Sunday, 8 December 2013
Panels And Captions
Either a story is told exclusively through visuals and dialogue or, alternatively, use is still made of captions although these should not convey information that can be put into the pictures. Some Alan Moore strips contain semi-poetic descriptions complementing the visuals, e.g., "Rite of Spring" on pp. 184-205 of Swamp Thing: Love And Death (New York, 1990); also, Moore's Superman-Swamp Thing story.
In "24 Hours" on pp. 158-182 of The Sandman: Preludes & Nocturnes (New York, 1995), Neil Gaiman tells two parallel stories. We see Bette serving coffee while we read about her fiction writing - "...in longhand on yellow legal pads" (p. 159). (I think that was how John Grisham started?)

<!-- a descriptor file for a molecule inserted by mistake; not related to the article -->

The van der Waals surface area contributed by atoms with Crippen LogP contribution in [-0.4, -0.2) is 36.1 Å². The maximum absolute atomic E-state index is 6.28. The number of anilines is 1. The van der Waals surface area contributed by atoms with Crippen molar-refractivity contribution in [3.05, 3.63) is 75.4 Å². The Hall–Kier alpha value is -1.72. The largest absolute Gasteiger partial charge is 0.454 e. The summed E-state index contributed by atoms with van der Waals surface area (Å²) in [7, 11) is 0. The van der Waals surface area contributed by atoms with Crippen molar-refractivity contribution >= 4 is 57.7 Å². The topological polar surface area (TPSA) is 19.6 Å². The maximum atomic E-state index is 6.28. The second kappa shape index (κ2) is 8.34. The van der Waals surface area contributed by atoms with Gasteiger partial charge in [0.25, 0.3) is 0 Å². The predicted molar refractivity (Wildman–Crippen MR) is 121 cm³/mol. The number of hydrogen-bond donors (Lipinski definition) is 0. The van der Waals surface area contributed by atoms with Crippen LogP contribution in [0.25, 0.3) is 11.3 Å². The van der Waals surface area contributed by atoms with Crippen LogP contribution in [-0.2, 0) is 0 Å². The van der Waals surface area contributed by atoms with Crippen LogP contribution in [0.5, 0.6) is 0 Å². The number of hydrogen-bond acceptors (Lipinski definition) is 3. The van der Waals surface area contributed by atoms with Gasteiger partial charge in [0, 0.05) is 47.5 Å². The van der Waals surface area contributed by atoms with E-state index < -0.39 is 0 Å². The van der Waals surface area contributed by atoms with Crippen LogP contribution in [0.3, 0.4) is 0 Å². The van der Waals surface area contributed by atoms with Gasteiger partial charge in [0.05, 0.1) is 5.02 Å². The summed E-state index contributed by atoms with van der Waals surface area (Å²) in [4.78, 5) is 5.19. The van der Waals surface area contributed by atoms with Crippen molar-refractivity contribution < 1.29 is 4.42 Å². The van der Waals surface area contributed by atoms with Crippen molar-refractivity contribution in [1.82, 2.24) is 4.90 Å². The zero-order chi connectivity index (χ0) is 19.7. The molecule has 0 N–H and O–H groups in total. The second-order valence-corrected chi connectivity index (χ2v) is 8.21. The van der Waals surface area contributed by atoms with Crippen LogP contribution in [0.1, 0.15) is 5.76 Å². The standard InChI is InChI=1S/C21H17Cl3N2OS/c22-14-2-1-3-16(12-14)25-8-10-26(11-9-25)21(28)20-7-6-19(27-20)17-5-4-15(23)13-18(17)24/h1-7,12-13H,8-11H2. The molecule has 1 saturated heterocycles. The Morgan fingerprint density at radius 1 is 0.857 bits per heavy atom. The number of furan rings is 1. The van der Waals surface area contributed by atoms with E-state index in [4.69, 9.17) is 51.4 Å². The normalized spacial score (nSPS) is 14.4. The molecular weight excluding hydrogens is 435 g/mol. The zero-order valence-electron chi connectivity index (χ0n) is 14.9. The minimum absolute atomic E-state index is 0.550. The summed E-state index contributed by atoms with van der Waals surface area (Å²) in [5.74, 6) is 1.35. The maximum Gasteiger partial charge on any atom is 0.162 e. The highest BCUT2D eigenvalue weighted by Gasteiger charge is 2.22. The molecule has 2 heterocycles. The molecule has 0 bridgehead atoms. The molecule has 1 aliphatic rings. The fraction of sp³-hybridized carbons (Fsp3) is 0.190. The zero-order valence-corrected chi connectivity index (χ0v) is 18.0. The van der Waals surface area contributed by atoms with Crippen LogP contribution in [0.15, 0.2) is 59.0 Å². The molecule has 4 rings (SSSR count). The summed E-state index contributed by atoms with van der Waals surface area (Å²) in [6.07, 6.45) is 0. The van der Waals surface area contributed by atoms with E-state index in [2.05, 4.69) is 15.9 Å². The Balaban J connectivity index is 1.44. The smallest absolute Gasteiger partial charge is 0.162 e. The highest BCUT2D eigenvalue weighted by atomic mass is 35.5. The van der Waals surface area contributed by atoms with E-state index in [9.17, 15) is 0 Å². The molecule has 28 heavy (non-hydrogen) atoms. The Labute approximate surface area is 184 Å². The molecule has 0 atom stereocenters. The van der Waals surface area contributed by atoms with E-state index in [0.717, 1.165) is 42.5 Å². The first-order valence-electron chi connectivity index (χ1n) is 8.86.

Gaiman describes twenty four hours of horror so the captions help to summarize and expound what occurs in the panels, e.g., "Conflict, he decides, reveals character..." as we see the victims fighting on p. 170.
Basically, words and pictures cooperate instead of confounding or contradicting each other.